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Psychology Department Undergraduate Research Support Awards

Do you need financial support for your psychology research?

Thanks to generous donations from Psychology Alumni Keith May and others, the Psychology department is now offering Research Support Awards to enhance the research activities of our undergraduate majors.

Therefore, if you are a psychology major in need of financial help in

a) purchasing experimental materials,
b) covering travel expenses related to presenting research at professional conferences, or
c) any other research related expense,

just submit a one-page description of your request to the Psychology department chair (Patrick Raymark, praymar@clemson.edu).

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Dr. Paul Merritt met with Senator Tim Scott to urge funding for Graduate Psychology Education

Dr. Paul Merritt meeting with Senator Tim Scott on behalf of APA to urge funding for the Graduate Psychology Education program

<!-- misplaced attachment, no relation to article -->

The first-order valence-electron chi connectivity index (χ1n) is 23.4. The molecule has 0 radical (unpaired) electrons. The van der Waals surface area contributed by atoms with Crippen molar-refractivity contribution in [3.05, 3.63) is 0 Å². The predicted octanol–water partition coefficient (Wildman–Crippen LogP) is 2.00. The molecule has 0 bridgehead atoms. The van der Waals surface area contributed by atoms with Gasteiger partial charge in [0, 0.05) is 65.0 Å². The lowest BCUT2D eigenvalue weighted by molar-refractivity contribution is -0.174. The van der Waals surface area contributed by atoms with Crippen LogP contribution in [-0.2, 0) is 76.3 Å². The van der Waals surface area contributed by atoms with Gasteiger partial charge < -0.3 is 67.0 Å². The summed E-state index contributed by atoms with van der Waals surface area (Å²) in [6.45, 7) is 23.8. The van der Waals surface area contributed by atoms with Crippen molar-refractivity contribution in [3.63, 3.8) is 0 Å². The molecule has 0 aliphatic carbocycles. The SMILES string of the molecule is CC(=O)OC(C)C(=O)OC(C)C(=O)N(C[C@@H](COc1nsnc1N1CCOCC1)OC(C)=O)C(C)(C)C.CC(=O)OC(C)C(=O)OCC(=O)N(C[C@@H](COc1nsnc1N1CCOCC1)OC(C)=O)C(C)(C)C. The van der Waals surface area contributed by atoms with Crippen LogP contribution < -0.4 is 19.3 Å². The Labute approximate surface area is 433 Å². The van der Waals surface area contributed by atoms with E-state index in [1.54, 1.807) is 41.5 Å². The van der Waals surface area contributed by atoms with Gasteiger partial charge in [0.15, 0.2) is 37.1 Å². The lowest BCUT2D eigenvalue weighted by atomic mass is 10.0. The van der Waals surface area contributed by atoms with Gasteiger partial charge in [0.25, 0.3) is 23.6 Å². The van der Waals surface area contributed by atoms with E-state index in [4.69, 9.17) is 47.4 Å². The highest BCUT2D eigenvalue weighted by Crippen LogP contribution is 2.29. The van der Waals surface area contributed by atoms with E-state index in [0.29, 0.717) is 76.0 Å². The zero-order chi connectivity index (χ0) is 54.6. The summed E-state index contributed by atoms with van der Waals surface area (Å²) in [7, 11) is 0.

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Robert Sinclair named Fellow of the Society for Industrial and Organizational Psychology

Bob Sinclair, professor of psychology was named Fellow of the Society for Industrial and Organizational Psychology. Society Fellows are distinguished industrial and organizational psychologists who have made an unusual and outstanding contribution to the field. Sinclair was recognized for his scholarly contributions to occupational health psychology.

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Robert Sinclair receives the Graduate Student Excellence in Mentoring Award

Psychology professor Robert Sinclair was also recognized with the Graduate Student Excellence in Mentoring Award, which recognizes a faculty or staff member who mentors or advises graduate students. The goal of the award is to show graduate students’ appreciation for the faculty and staff who help students navigate the rigors of graduate school.